Can someone please tell Colin Slade to tear up that overseas contract and stay a while? The French won't mind, it's not as if they have a leg to stand on when it comes to keeping their end of the bargain.

I don't care what it takes - we'll crowd-fund his new Kiwi contract, if he wants. I'll busk, even. We'll roll out a "Concert for Colin". Dave Dobbyn's gonna need the work now the America's Cup ain't coming back.

How can this guy be leaving us now? I could have understood it a few years ago, when he had a broken leg or a broken jaw or when some other part of his skeleton was falling apart, but not now.

Now he's never injured and he's playing every game and he's playing so well he's keeping the greatest of them all out of his starting spot. How could they let him go now?


I'm sure they must have negotiated hard to keep him. I'm sure someone must have said, "Forget the money, Colin, and think of the free sneakers and beer, and The Jersey".

It's almost unbelievable that didn't work. Hell, it used to. But no, Colin is off - his final season of Super Rugby likely to be remembered as the season in which he finally proved to everyone just how good he is.

Of course, let's not get carried away, the sneerers will sneer. For every Colin Slade there's a fistful of fit and fighting teenagers ready to make their mark on the fields of Super Rugby and beyond.

Of course there are. But that mark won't be made in their first season, or their second. Colin Slade has been doing this since 2009. This is his seventh and final season and he's now a rugby avocado - not ready, not ready, not ready, too late.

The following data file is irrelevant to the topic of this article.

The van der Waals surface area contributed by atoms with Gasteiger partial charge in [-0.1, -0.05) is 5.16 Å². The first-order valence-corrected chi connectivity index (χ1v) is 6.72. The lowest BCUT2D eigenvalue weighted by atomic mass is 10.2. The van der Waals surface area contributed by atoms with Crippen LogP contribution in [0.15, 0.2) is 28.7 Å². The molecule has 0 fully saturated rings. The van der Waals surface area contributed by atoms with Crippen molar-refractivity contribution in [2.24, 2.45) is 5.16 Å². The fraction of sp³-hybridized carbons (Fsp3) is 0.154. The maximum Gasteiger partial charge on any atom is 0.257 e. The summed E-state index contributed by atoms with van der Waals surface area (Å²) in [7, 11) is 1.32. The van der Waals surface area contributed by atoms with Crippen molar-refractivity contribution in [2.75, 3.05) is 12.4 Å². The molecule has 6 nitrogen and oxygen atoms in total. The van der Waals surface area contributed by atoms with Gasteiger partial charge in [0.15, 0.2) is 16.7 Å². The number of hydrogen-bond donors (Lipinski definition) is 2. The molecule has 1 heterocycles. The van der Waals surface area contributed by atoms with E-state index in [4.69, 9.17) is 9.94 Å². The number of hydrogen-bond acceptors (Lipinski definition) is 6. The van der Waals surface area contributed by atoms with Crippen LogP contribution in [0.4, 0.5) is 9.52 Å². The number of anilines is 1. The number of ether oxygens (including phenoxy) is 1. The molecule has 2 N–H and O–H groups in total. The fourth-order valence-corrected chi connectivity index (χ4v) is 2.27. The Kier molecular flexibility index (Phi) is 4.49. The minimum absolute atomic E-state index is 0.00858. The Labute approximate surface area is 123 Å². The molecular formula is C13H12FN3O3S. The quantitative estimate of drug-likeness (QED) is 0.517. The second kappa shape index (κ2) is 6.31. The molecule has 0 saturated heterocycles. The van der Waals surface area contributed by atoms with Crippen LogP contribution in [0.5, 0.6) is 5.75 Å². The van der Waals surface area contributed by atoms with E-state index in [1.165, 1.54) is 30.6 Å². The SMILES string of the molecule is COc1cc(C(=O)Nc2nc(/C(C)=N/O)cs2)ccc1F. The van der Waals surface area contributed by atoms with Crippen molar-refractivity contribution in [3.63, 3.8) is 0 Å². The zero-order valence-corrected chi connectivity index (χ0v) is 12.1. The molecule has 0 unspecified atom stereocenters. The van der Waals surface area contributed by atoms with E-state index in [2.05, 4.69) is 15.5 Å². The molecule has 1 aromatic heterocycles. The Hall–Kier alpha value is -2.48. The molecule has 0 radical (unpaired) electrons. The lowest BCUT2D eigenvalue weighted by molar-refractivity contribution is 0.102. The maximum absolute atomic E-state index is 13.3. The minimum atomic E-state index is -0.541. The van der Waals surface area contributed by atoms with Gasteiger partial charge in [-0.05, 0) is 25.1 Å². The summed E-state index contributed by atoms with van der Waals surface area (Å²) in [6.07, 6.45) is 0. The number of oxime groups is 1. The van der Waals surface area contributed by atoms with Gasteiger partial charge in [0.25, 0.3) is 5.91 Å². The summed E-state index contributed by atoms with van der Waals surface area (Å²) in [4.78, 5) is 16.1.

It's exciting to watch the newcomers get to grips with the demands of this level of rugby - Damian McKenzie is doing a good job of it at the Chiefs - but to me it's even better to watch a seasoned pro make everything click.

Why is Lima Sopoaga suddenly in the All Blacks equation? He's had time in the saddle, that's why.

Why is Colin Slade making more clean breaks than any other first five in New Zealand? He knows when to make them, that's why. And he knows when to pass (more than any other first five) and when to kick (not much).

Of all the rare commodities in New Zealand rugby, talent is not one of them. But it's raw, organic talent, osmotic by nature, nurtured on the playing fields on Saturday mornings.

Talent is not in short supply, but experience is. And experience is the first five's greatest asset.

Slade's departure will open the door for some new breed of rugby wunderkind, but his tote bag will not be filled with seven seasons of navigational charts. By all means put a 19-year old in charge of running the cutter, but don't come crying when you run aground on the reef of defeat.

Who knows? Maybe Slade's current form is purely because of the fact he's laid his cards on the contract table. Maybe, freed from the need to make a decision on his future, he has a clear mind and a clearer purpose.

If that's the case then watching him dismantle the Reds on Friday night was as bitter as it was sweet: sweet for the fact he brought everything to the match - vision, pace, decisiveness and control - and bitter for the fact we'll be watching it all next year not in Christchurch but in Pau.

I remember Colin Slade on his self-imposed exile to the Highlanders back in 2011. He was impatient then, a young player desperate for game time in the number 10 jersey he so urgently coveted.

Injury took care of the impatience, perseverance took care of the rest. By the time he returned to the Crusaders for the 2014 season, he was ready to be the player he wanted to be.

This year, he picked up where he left off. He's not just ready to be the player he wanted to be, he is that player.

What a pity some other club gets all the benefit of that.

Now where's my guitar?